A HIGHLY accomplished exhibition featuring striking images of the coastal landscape in Shetland, the Western Isles and Fuerteventura by self-taught photographer Floortje Robertson has gone on show at the Peerie Shop Café until the end of May.
Simply titled Islands, the display – consisting of photos taken over the past two years or so – opened with a very well-attended launch in Lerwick last Saturday (18 April) evening.
It is the first time 32 year old Floortje, who grew up on Shetland’s west side, has put an exhibition together.
Indeed she only picked up a camera properly for the first time in around 2011 – initially doing a photo-a-day challenge on social media site Tumblr, after which she developed a close interest in the mechanics of taking pictures.
And when – in spring 2013 – she moved back to the Gruting and Selivoe area where she’d been raised by her Dutch mother Charlotte Scholtz and father, architect and SIC councillor Frank Robertson, she suddenly found herself rediscovering Shetland and seeing it in a different light.
“The nights were getting longer. I was living with my parents around land that I thought I knew really well,” she told Shetland News. “Even on the drive into Lerwick, I would have to stop every time I took the drive.
“Then I realised I was trying to capture the quality of the light – a kind of golden, hazy quality – and really enjoying being back near the sea, and kind of revelling in it.”
Re-evaluating the place you grew up in is something many people go through, and also something artists working in many different forms draw upon.
For Floortje, the move home was the first time her interest in photographing landscapes was really stimulated. Prior to that she had mostly been taking pictures of people.
She and her boyfriend, sound engineer Tim Matthew, have also spent time with his family in Mull and Fuerteventura over the past two years. While those islands came into focus partly through circumstance, Floortje also began to notice parallels between the three atolls.
“They are all in the Atlantic, are of similar size, and although you’d think they’re very different, I’ve found strong similarities in culture as well as the physical features of the islands.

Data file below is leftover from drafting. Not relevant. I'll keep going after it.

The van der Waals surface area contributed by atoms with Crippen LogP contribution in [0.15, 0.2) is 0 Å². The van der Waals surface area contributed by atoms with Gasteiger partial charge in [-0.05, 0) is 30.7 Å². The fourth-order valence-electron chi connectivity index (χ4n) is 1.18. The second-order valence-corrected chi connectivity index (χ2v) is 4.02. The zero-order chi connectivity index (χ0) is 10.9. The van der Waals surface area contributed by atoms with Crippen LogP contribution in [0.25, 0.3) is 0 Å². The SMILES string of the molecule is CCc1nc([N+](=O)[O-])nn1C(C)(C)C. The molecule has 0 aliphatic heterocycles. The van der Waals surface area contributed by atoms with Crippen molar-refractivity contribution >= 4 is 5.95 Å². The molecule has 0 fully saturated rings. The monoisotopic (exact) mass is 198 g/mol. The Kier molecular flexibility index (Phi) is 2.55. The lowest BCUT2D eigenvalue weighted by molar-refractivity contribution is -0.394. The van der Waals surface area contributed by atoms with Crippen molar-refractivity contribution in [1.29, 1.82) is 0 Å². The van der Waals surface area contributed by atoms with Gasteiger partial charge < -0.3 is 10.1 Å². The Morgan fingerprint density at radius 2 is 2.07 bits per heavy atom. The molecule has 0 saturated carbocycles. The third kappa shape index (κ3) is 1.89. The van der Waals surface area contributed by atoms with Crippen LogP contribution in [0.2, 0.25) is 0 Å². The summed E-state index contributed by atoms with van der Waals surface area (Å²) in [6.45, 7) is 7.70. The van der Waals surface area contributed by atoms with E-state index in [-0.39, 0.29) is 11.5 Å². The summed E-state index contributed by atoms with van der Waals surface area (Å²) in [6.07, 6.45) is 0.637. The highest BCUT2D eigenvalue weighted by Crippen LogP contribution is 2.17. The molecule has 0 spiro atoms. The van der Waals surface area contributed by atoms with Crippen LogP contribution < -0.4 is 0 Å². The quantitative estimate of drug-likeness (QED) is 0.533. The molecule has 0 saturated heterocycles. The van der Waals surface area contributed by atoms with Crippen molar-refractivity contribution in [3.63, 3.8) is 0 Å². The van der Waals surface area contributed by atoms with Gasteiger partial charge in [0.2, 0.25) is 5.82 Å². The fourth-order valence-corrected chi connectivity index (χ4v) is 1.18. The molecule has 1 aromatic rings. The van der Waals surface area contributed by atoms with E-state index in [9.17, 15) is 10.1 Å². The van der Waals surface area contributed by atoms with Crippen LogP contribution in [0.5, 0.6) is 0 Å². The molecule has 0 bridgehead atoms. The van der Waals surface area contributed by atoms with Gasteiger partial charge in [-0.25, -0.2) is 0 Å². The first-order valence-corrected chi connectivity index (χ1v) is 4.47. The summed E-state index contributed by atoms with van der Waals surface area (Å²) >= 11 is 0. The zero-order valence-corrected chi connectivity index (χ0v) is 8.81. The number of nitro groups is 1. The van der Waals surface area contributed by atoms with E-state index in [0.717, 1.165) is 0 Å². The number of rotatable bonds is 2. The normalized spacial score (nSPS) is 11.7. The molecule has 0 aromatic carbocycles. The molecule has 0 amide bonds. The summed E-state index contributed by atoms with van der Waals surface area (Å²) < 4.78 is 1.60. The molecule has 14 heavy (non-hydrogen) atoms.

“What I was enjoying was something meeting something else: the edges of hills meeting the sky, cliffs meeting the sea, sand meeting the waves. Very kind of elemental, and particularly interesting when you can hardly see that – when the horizon is a haze between the sea and the sky.”
Among the exhibition’s highlights are an image of flat, goat-rearing plains in Fuerteventura, and a shot of a beach in the Canary island showing people silhouetted against the sea and sand. Though the beach is very different to those you’d find on these shores, there is an unquestionable likeness in the cliffs that stretch out in the background.
Floortje also picked up on how, like Shetland, Fuerteventura has virtually no trees and a “make do and mend” propensity for DIY. There are ‘creepies’ – peerie wooden stools – with “exactly the same design as you’d get at home”.
The scale of the warmer climes’ tourist economy is the main difference, but “the first thing they are speaking about, even though I don’t know the language, is the weather, how so and so’s cousin is getting on… children have had to move away to go to university – it’s all very familiar”.
“I think with all of these pictures I’ve let it happen, and only looking at them afterwards I can see that there’s the same narrative running through all of them. The things I enjoy, the things I feel are really important, the things I missed when I was away from it.”
She was thrilled with how last Saturday’s launch went. There were some “lovely conversations” with people about the images, prompting her to think about some of them in a different way.
Having studied contemporary theatre practice at the Royal Conservatoire in Glasgow after leaving school, she worked full time in the city doing shows and workshops for children, but for many years “not making anything for myself”.
Other photography projects Floortje has undertaken of late include work for Shetland Jewellery on its Mirrie Dancers range, numerous portraits, and promotional shots for musicians including Inge Thomson and Kris Drever.
Floortje has also obtained funding from Shetland Arts and Creative Scotland for a project called Haa – documenting a year in the life of two local halls close to home, in Walls and Skeld, which she hopes to exhibit in summer 2016.
“The public hall is such an important part of the way we function as small communities, and the way communities relate to each other. It’ll be a new challenge – going back to taking pictures of people, but capturing them whilst they are engaged and whatever they do in their own environment.”
That’s certainly something to look forward to. In the meantime, make sure and get along to the Peerie Shop to see the fruits of this very talented lady’s behind-the-lens handiwork. You won’t regret it.
- Islands by Floortje Robertson is showing at the Peerie Shop Café until Sunday 31 May. To find out more and view some of her other work, visit www.floortjerobertson.com
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